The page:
TIDEPOOLS of California – Nature Unfolding © Science Guide coalesce science, literature and vivid imagery to inspire a deeper connection with nature. A compilation of natural history illustrations, poster, photos, and diagrams provide current and reliable information with over 80 ocean species identified. Condensed text is edited by Science Adviser Karen Martin PhD., Professor of Biology, Frank R. Seaver Chair in Natural Science, Pepperdine University.
ILLUSTRATIONS by Dawn N. Ericson & edited by Dominique Navarro.
AVAILABLE at Monterey Bay Aquarium, Santa Barabra Sea Lab, Cabrillo Marine Aquarium, Pepperdine Malibu Book Store and other museums. Also on amazon: https://www.amazon.com/TIDEPOOLS-Dan-Richards/dp/0982835604?ie=UTF8&*Version*=1&*entries*=0
This is what we like….the TIDEPOOL Science Guide in action. Here is Shari Latta’s Jr. Life Guard, from Zuma Beach in Malibu, applying science to this first class training program. These want-to-be Life Guards are our future ocean advocates and as you can see are very serious about the subject.
This wonderful photo is titled “Howling Lesson”, photographed by
Debbie DiCarlo- Richfield, Ohio. What a perfect moments to show the importance of a great teacher.
Returning to portraiture – the making of portraits has been inspired by new family and friends. It has been a while since I painted in oils on canvass. And integrating art styles and techniques, mastered over decades of work is a creative challenge. Some old habits are almost impossible to avoid. Yet, bridging my strong drawing methods with the oil medium is exciting, and like an adventure into the unknown.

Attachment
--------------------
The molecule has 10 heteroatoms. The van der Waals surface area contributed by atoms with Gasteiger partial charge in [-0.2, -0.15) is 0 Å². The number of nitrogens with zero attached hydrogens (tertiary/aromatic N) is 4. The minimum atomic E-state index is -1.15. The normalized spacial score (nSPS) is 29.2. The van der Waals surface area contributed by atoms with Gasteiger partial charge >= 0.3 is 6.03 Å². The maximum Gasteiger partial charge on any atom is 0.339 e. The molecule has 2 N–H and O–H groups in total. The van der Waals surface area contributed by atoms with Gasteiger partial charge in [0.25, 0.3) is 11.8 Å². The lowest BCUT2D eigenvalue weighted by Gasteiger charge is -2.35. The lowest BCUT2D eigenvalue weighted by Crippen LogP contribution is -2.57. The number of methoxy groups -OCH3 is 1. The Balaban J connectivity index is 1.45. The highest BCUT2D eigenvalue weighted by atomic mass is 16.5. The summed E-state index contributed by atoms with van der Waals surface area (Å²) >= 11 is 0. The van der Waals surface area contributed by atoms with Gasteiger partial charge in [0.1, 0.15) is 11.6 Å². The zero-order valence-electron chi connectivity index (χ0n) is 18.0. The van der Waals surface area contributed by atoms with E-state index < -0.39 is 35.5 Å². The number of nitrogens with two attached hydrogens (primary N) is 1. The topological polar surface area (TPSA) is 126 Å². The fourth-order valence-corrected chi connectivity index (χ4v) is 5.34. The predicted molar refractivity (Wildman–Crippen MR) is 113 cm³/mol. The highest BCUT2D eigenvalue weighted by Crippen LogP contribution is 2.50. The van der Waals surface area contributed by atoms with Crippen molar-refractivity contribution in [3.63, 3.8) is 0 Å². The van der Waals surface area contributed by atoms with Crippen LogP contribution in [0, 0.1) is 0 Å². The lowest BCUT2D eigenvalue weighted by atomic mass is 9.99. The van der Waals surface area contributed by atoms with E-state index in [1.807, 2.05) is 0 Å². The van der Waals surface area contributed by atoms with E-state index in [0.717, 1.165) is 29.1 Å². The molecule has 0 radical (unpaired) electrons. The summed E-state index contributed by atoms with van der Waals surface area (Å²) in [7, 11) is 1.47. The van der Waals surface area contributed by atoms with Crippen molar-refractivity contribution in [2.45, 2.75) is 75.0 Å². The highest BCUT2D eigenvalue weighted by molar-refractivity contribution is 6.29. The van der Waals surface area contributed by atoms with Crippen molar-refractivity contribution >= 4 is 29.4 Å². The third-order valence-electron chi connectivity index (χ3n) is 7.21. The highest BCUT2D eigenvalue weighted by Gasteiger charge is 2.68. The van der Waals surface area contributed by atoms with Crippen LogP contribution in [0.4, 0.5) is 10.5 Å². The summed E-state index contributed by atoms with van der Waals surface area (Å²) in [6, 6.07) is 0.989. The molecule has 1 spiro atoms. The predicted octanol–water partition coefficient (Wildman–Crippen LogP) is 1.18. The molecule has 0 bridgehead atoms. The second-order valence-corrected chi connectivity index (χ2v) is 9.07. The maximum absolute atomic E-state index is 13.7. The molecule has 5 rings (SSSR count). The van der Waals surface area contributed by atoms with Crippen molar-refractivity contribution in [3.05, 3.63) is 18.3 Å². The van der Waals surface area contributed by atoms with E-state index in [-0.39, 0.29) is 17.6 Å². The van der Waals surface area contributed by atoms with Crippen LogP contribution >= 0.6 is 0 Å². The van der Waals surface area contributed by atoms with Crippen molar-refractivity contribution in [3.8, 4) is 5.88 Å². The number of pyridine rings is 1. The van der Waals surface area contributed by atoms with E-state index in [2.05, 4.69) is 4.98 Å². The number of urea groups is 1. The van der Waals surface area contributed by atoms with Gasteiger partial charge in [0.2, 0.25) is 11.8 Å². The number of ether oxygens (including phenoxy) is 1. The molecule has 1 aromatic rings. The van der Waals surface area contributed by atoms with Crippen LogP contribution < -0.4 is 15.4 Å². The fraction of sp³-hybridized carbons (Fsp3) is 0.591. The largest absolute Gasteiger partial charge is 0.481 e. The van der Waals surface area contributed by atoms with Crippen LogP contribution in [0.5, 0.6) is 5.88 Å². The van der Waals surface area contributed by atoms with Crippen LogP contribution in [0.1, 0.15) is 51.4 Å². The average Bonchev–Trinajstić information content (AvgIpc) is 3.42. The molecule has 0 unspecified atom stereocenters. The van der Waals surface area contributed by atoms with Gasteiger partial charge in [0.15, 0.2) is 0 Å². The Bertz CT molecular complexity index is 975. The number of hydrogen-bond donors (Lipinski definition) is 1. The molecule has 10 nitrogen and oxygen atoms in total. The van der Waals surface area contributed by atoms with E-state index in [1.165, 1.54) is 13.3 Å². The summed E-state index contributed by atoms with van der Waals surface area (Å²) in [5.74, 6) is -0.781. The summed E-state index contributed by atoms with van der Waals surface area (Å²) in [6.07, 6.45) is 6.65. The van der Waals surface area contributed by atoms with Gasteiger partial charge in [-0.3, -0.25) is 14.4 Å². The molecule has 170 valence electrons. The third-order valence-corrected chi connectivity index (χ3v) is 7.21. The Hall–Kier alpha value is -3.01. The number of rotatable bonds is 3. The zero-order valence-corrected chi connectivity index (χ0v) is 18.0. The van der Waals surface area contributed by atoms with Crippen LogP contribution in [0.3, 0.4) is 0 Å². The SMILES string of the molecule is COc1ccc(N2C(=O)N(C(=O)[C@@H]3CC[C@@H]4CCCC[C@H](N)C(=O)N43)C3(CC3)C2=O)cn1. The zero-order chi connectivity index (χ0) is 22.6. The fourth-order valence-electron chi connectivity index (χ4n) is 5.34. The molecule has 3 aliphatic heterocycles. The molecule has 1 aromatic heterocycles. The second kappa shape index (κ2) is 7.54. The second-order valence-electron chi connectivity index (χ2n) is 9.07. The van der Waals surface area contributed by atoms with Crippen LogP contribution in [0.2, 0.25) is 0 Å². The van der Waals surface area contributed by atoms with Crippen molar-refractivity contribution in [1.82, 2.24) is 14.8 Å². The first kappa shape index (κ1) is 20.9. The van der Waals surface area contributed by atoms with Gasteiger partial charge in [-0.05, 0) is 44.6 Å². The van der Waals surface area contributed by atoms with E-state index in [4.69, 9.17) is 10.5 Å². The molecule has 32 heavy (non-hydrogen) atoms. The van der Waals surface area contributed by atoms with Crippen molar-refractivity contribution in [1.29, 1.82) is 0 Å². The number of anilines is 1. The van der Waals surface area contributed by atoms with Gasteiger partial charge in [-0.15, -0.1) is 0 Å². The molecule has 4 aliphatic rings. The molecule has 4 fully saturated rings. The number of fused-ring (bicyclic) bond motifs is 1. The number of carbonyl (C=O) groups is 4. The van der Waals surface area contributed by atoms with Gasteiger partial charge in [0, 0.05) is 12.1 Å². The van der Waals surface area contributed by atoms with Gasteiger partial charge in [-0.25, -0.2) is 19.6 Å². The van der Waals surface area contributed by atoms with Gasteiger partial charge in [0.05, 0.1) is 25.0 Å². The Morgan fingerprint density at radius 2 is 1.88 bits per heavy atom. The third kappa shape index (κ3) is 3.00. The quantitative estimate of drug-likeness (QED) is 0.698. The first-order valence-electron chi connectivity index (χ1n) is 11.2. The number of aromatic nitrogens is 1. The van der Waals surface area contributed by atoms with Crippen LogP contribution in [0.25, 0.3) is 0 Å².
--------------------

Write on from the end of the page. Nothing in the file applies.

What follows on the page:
But, no matter my artist technique, all my art remains connected by its ever present theme: faces and eye contact. And, by painting special people like Brandon who connects with nature with his love of animals.
“Wild Neighbors: COYOTES”- Release Date November 2015
“The coyote is well adapted for endurance and survival. Their long legs are strong and springy allowing for traveling long distances, up to 60 miles in a day. Coyotes can trot for hours and hours, and run with bursts of speed up to 40 mph. They can climb over a 14 foot fence and are even great swimmers. When they hunt small prey, they have impressive digging tools: large front feet with powerful claws which can easily dig-out a gopher, hold a field mouse in the grass, or bury a stash of food.”
URBAN COYOTE RESEARCH: http://urbancoyoteresearch.com